Given the recent sharp drop in shipments of GA piston-powered airplanes, it’s not surprising that some equipment suppliers have begun to look to other markets to boost their bottom lines.
Cirrus Design’s partnership with Garmin on a “high-end” cockpit upgrade for the SR22-G3 called Cirrus Perspective is turning out to be a hit with buyers, nearly all of whom are jumping at the chance to bring the optional avionics to their new airplanes.
The recent FAA approval of L-3 Avionics Systems’ SmartDeck integrated avionics system clears a path for integration of the cockpit into the production line of the first of two OEM customers the Grand Rapids, Mich. company has secured.
There were more than a few moments during my three-and-a-half hours flying the Socata TBM 850 when it was easy to imagine the conversation I’d soon have with a couple of friends who own piston twins. The TBM is a suitable replacement for their aircraft–a Cessna 421 and a B55 Baron.
The latest capability offered to owners and operators of Twin Commander models is the Meggitt Magic (Meggitt Avionics new Generation Integrated Cockpit) electronic flight instrumentation system (EFIS).
Embraer achieved two milestones on April 29, the first flight of the Phenom 300 light jet and the first time any airplane has made a first flight from Embraer’s private Unidade Gavião Peixoto Airport in Brazil. The Phenom 300 first flight was about three months ahead of schedule, according to Henrique Langenegger, vice president of programs, executive jets. At the controls were Capt.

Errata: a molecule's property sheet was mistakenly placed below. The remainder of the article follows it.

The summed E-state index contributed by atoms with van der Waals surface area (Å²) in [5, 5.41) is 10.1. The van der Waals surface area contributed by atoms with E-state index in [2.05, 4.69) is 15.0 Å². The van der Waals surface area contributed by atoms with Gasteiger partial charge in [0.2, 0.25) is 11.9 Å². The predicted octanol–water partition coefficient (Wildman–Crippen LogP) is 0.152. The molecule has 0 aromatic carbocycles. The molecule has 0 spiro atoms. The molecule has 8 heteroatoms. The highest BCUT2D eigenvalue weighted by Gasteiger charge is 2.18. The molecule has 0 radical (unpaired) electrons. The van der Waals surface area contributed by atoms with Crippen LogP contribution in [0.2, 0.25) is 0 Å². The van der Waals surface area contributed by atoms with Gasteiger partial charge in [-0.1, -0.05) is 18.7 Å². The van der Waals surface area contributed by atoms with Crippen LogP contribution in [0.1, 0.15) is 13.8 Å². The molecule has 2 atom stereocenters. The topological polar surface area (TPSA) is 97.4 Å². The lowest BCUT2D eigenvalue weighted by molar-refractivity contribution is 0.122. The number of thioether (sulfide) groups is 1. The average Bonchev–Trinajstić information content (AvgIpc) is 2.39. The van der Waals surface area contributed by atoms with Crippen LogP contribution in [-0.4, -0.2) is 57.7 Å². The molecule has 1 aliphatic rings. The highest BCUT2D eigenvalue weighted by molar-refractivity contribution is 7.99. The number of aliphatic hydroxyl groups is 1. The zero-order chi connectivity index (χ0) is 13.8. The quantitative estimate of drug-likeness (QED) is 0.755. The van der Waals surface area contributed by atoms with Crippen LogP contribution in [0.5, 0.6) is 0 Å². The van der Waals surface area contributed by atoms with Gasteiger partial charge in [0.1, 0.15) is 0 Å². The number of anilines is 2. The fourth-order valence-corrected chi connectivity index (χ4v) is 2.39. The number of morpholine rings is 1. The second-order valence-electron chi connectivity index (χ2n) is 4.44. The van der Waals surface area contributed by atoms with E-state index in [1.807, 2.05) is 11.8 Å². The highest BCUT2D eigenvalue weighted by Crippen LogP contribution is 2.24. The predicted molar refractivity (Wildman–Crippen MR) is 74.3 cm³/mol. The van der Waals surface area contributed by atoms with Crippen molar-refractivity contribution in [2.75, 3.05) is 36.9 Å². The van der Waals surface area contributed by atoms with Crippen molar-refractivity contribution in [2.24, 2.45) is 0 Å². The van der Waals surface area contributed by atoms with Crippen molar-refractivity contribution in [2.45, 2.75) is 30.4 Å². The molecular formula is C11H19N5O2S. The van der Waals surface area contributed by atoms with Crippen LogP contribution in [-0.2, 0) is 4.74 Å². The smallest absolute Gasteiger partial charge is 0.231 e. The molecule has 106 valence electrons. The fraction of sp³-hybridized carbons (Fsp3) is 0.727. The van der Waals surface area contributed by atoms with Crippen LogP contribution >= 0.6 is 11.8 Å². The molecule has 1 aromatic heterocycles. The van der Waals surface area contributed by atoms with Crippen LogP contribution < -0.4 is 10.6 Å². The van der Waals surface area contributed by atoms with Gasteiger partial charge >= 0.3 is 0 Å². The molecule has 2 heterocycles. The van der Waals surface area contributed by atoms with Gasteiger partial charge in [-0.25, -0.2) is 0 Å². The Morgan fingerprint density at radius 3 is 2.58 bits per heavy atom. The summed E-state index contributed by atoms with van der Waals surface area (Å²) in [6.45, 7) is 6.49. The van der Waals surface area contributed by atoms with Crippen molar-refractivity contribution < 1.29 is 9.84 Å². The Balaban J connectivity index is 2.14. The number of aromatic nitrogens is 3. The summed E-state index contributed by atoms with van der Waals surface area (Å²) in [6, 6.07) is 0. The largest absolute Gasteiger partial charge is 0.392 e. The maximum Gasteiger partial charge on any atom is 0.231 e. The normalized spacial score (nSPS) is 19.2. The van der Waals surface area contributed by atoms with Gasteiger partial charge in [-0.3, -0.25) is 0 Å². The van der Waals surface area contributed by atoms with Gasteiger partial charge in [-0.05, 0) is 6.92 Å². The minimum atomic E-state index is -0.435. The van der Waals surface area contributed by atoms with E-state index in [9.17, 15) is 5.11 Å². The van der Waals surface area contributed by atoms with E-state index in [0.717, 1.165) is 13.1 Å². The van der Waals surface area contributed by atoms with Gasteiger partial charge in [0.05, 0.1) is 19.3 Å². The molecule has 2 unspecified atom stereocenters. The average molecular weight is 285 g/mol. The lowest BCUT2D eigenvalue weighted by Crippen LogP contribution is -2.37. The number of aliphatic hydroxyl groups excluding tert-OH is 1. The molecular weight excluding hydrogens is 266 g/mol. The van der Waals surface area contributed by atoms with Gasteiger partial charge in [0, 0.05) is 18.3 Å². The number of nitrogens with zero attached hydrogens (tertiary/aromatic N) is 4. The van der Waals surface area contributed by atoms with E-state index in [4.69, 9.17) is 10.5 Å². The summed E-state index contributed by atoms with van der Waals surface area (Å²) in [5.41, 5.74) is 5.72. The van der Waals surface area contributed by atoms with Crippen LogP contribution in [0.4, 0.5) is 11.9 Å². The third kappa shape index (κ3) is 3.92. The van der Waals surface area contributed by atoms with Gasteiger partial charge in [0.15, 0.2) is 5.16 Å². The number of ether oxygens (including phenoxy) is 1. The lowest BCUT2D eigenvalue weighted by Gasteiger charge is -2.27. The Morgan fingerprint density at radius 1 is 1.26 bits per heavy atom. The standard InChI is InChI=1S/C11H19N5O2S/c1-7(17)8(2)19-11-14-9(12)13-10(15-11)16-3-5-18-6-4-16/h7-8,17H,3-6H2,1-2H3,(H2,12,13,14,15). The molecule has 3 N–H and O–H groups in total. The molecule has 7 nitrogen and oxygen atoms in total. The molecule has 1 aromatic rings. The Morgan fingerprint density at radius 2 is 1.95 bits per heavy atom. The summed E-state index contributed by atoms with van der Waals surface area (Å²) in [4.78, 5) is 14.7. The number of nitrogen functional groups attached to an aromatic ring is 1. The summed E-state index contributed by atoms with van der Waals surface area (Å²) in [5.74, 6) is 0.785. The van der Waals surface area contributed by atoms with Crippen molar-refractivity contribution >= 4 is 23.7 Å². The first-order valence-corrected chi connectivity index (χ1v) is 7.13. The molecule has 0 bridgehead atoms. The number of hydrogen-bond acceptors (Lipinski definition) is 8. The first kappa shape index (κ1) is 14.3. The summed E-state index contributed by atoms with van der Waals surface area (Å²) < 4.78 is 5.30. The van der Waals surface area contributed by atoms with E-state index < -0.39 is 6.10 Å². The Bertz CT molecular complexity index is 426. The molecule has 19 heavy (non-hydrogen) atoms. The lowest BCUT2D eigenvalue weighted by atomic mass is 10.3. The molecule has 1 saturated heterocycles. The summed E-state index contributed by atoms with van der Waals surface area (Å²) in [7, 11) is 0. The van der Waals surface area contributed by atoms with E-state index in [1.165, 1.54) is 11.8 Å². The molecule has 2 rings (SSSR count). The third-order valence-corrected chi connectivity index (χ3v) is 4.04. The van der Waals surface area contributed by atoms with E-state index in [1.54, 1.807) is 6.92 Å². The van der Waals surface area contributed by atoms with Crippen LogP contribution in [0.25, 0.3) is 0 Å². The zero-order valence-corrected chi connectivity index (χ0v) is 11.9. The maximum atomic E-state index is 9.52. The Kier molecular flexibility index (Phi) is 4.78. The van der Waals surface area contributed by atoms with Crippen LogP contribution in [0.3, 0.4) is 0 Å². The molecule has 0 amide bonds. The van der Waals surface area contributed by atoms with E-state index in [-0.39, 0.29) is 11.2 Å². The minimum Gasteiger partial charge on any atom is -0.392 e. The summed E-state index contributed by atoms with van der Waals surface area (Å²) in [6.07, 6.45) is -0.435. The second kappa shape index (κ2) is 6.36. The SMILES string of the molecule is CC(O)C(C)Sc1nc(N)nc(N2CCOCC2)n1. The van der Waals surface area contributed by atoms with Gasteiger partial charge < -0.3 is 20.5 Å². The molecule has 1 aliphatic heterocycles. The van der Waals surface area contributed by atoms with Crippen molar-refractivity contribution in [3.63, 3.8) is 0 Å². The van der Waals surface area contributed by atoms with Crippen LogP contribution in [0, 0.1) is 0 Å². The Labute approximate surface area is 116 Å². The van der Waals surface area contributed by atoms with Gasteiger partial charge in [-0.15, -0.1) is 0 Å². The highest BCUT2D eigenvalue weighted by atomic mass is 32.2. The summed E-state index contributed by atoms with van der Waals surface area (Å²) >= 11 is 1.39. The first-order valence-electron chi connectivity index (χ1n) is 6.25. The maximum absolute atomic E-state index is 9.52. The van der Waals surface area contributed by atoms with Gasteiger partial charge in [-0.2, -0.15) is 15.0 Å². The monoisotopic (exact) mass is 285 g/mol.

The Aircraft Electronics Association’s annual convention, held April 23 through 26 near Washington, D.C., served as a bustling venue for more than two dozen new-product introductions, many of them geared toward satisfying the entertainment and communications needs of passengers.
The idea seems simple enough: give operators of aging business jets the opportunity to remove all of their old round gauges or cockpit CRT screens and replace them with modern liquid-crystal glass displays and they would likely jump at the chance for a complete front-office makeover.
Twenty years ago owner-pilots of high-performance airplanes often supplemented their flying skills by offering the right seat of the airplane to a young CFI whose role was to help keep the left-seat aviator out of trouble. That usually meant working the radios, stowing the charts and generally acting as another set of eyes and hands when the weather was bad or the traffic was dense.
Garmin has made a name for itself in aviation in the last decade by developing a popular lineup of navigation and communication equipment for GA aircraft. Now the company is getting serious about developing an integrated cockpit system for a wide range of aircraft reaching into the business aviation ranks. Late last year Garmin completed its acquisition of Los Gatos, Calif.-based Sequoia Instruments for $5 million in cash.